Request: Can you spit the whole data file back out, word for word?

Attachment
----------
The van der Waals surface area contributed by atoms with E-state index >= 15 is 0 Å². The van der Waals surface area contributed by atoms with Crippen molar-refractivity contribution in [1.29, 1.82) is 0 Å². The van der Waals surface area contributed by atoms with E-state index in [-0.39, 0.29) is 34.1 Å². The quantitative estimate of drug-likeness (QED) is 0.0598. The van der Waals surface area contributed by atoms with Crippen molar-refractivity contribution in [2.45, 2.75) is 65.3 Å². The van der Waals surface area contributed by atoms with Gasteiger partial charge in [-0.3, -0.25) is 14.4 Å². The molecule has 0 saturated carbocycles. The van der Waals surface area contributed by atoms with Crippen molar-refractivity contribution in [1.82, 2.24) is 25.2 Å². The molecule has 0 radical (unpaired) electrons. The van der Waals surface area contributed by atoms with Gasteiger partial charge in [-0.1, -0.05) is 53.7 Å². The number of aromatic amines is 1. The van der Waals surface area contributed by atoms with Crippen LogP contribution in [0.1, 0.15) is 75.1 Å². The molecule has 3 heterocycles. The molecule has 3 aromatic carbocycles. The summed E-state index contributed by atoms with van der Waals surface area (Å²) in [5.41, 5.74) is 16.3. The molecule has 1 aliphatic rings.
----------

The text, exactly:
The van der Waals surface area contributed by atoms with E-state index >= 15 is 0 Å². The van der Waals surface area contributed by atoms with Crippen molar-refractivity contribution in [1.29, 1.82) is 0 Å². The van der Waals surface area contributed by atoms with E-state index in [-0.39, 0.29) is 34.1 Å². The quantitative estimate of drug-likeness (QED) is 0.0598. The van der Waals surface area contributed by atoms with Crippen molar-refractivity contribution in [2.45, 2.75) is 65.3 Å². The van der Waals surface area contributed by atoms with Gasteiger partial charge in [-0.3, -0.25) is 14.4 Å². The molecule has 0 saturated carbocycles. The van der Waals surface area contributed by atoms with Crippen molar-refractivity contribution in [1.82, 2.24) is 25.2 Å². The molecule has 0 radical (unpaired) electrons. The van der Waals surface area contributed by atoms with Gasteiger partial charge in [-0.1, -0.05) is 53.7 Å². The number of aromatic amines is 1. The van der Waals surface area contributed by atoms with Crippen LogP contribution in [0.1, 0.15) is 75.1 Å². The molecule has 3 heterocycles. The molecule has 3 aromatic carbocycles. The summed E-state index contributed by atoms with van der Waals surface area (Å²) in [5.41, 5.74) is 16.3. The molecule has 1 aliphatic rings.